Malaysia’s Firefly to offer Jet Flights early 2021

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According to recent media reports, Firefly Airlines will start flying jet planes in the first quarter of 2021. This announcement comes amidst the move by its parent Malaysia Aviation Group MAG to negotiate steep discounts from lessors and creditors in an effort to keep Malaysia Airlines afloat.

Firefly currently flies turboprop planes out of Subang Skypark in Kuala Lumpur. But it is expected to introduce 10 narrow body jets to its fleet flying out of Penang International Airport. This will be done in phases to serve the domestic, ASEAN and Asia Pacific markets.

Here are the key takes from statements made by MAG and its CEO Captain Izham Ismail:
• Domestic and short haul travel will be most preferred for MAG in the current environment.
• Firefly will complement sister company Malaysia Airlines to serve the leisure market, while letting Malaysia Airlines focus on the premium market.
• It will look to connect secondary cities in Malaysia to East Malaysia, Thailand, Indonesia and Singapore.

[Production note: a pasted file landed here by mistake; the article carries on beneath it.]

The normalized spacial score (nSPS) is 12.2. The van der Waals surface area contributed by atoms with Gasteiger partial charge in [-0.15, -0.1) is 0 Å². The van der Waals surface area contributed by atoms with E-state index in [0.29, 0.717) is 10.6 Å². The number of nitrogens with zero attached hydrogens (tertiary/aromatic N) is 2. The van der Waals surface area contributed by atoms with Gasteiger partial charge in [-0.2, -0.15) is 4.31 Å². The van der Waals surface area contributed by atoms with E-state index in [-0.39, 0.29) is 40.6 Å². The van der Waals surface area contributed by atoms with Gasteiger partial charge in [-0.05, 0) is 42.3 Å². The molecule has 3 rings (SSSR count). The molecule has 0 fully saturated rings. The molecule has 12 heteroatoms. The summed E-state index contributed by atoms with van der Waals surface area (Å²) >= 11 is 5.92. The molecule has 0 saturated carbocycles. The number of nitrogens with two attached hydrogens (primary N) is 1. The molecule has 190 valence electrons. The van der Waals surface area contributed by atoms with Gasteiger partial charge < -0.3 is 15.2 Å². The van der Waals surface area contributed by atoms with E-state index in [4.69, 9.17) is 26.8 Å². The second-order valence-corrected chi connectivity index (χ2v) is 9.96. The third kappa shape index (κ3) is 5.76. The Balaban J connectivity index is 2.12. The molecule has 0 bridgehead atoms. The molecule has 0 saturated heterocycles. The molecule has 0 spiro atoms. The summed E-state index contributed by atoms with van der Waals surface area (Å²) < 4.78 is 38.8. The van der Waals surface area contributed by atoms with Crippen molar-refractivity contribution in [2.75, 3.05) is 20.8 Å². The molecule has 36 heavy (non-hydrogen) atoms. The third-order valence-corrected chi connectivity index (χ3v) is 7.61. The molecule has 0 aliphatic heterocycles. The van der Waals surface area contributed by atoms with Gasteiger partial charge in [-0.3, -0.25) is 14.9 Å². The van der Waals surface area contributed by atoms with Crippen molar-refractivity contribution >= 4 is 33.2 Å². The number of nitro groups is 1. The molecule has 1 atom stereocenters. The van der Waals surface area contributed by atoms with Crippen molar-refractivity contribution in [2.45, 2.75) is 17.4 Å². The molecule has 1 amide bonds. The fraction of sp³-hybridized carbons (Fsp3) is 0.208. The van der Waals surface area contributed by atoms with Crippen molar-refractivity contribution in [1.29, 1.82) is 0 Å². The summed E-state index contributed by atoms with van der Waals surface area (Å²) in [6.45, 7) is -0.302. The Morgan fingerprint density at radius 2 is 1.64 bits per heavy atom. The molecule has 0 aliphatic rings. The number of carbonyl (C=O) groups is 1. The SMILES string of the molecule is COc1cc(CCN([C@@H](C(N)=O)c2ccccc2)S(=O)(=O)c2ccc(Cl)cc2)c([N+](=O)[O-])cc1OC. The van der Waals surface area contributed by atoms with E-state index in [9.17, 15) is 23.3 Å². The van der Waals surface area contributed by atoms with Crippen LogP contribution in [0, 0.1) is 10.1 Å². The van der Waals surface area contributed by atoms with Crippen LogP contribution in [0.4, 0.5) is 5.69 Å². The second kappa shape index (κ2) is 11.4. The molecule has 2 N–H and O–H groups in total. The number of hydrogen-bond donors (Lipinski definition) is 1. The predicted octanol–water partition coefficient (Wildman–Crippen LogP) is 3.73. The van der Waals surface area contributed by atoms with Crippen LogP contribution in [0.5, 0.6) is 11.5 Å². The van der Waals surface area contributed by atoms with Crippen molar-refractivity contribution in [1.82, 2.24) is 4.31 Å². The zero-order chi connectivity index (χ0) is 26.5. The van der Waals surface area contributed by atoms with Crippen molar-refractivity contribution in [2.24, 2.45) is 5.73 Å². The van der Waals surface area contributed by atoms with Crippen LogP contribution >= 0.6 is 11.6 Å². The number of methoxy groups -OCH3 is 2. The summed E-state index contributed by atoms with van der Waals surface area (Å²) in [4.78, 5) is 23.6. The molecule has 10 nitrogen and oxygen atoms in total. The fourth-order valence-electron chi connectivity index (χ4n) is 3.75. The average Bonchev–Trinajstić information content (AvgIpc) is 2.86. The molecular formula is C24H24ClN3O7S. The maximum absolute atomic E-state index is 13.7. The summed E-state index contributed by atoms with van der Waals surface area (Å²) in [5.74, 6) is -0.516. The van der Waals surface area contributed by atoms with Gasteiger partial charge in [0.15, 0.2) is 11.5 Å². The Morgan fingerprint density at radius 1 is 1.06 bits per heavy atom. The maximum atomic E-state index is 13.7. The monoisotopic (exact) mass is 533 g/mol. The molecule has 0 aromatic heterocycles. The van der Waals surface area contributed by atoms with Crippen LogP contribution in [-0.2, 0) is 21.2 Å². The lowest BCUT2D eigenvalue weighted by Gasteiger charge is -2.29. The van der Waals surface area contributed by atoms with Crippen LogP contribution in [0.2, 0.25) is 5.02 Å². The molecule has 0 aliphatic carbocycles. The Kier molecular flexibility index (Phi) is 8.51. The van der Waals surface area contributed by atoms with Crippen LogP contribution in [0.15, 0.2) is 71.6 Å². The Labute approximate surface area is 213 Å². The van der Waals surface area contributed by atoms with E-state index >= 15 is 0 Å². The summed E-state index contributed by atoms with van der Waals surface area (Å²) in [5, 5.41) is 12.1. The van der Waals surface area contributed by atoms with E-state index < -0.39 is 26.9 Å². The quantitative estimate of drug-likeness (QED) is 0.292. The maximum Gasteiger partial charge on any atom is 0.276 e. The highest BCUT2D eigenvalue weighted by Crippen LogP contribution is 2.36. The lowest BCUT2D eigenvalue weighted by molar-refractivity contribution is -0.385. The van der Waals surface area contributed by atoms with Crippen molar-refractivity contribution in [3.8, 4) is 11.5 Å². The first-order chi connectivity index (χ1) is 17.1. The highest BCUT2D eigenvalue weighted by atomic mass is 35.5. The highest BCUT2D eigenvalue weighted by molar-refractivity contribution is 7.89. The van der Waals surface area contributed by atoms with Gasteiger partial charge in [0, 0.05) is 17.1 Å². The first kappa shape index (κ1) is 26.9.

• It may be able to deploy Boeing 737-800 aircraft from Malaysia Airlines.
• The Penang hub will require minimal investment and yield additional 36% capacity over 5 years (in terms of average seat per kilometre)
The saga continues….

In yet another downsizing move reported yesterday, MAG has offered an early retirement scheme to employees across the group, including Malaysia Airlines, MASwings, MAB Kargo, Firefly, Hijrah Biru, AeroDarat Services and the MAB Academy. The scheme is targeted at employees aged 45 and above who have served the company for at least 10 years. It was reported that the offer was for three months salary.

MAG had earlier warned lessors that its owner Khazanah Nasional, Malaysia’s state investment arm, would wind down the airline if restructuring talks fail. Under an alternative plan, Khazanah would inject funds into Firefly to start new jet operations focusing on domestic services and narrow body jets initially. As the sole shareholder of MAG, Khazanah Nasional Bhd is expected to make a decision soon whether to provide another lifeline to Malaysia Airlines or to bail out.